Spend a Couple Hours »Kick and Play

20120510-113119.jpgat The School Settlement Association

Kick and Play..

Well, Van loves the “play” element and the wide safe open space for him to run around in is worth the price of this class alone.

Kick? That he hasn’t quite gotten the concept of yet and doesn’t seem terribly interested in figuring it out.

There’s too much fun to be had running, giggling and throwing the balls. Guess he gets his athletic prowess from me.

Seriously though, once your little one is up and running, this is a great active class for them with patient teachers and even a couple singing puppets.


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Posted on May 13, 2012

Movies »The Endless Summer

directed by Bruce Brown (1966)

During this heatwave, nothing has been better to have playing in the background than the 1960’s surfer documentary, The Endless Summer.

The narration is dated and has the innocence and tone of a Disney movie, but in that way it’s quite charming.

Filmmaker Bruce Brown follows two friendly, handsome surfers, Mike Hynson and Robert August as they travel the globe in search of perfect waves. In one quite amazing scene, they teach local African villagers how to surf.

It’s goofy and far from modern, but Endless Summer does a great job of romantisicing the nomadic, amiable, and free life of a surfer.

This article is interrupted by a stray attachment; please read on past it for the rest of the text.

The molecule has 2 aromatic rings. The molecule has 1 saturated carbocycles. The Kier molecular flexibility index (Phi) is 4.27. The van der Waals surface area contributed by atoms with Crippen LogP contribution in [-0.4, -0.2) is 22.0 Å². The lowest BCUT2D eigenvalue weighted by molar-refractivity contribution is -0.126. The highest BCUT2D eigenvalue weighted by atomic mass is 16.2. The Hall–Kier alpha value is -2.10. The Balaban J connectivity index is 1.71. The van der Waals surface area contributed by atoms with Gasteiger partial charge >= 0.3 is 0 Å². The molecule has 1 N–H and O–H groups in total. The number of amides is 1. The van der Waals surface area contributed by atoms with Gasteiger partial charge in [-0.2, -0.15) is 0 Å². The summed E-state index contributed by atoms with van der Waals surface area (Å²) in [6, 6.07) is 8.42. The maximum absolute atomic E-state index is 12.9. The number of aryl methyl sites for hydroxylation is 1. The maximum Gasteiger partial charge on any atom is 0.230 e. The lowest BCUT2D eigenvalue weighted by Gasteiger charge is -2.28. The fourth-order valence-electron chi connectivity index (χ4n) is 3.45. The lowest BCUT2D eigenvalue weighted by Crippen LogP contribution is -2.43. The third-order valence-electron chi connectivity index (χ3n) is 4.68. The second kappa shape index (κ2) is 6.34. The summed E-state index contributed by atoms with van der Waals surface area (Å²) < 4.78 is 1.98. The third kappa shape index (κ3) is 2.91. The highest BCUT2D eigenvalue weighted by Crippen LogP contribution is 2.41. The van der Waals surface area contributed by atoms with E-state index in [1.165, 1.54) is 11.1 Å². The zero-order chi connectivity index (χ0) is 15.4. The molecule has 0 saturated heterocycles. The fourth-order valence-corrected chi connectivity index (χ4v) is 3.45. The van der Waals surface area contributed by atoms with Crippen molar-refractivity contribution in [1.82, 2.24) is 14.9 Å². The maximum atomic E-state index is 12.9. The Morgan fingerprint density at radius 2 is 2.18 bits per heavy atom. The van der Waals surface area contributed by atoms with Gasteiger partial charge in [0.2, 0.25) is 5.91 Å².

The cinematography, of which Roger Ebert said “almost makes you wonder if Hollywood hasn’t been trying too hard” is often beautiful and it’s always a fun era to see footage of.

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Posted on July 24, 2011

Movies »Whip It

directed by Drew Barrymore (2009)

Look, there’s nothing extraordinary about the roller derby fluff that is Whip It, but it’s so endearing and uses the many sports movie cliches to its advantage that I found myself (surprisingly) completely enjoying it. After all, sometimes you just want a cliched feel-good movie that delivers exactly you what you expect. Unfortunately, most movies of this nature (think The Blind Side) are terrible and unwatchable – so I guess the fact that Whip It manages to be such a pleasant, easy movie is, in its own way, quite extraordinary.

The cast is good: you can’t go wrong with a bitchy Juliette Lewis nor a handsome Andrew Wilson, and Kristen Wiig is charming as usual. Strangely, as with any movie she’s behind, Drew Barrymore’s performance is off (though not as bad as the cellar door scene in Donnie Darko) – but she deserves credit for her easy-going direction; Marcia Gay Harden, in a role that could have been shrewish and dis-likable, is as complex as the movie can handle as a beauty-contest-loving mother.

Definitely worth a rent for those of us that enjoy a girly teen romp where the teenage girls are neither movie style skanks nor bumbling, giggly idiots; I’m bummed so few teenage girls went to the theaters to to catch this one.

Click here for the rest of Whip It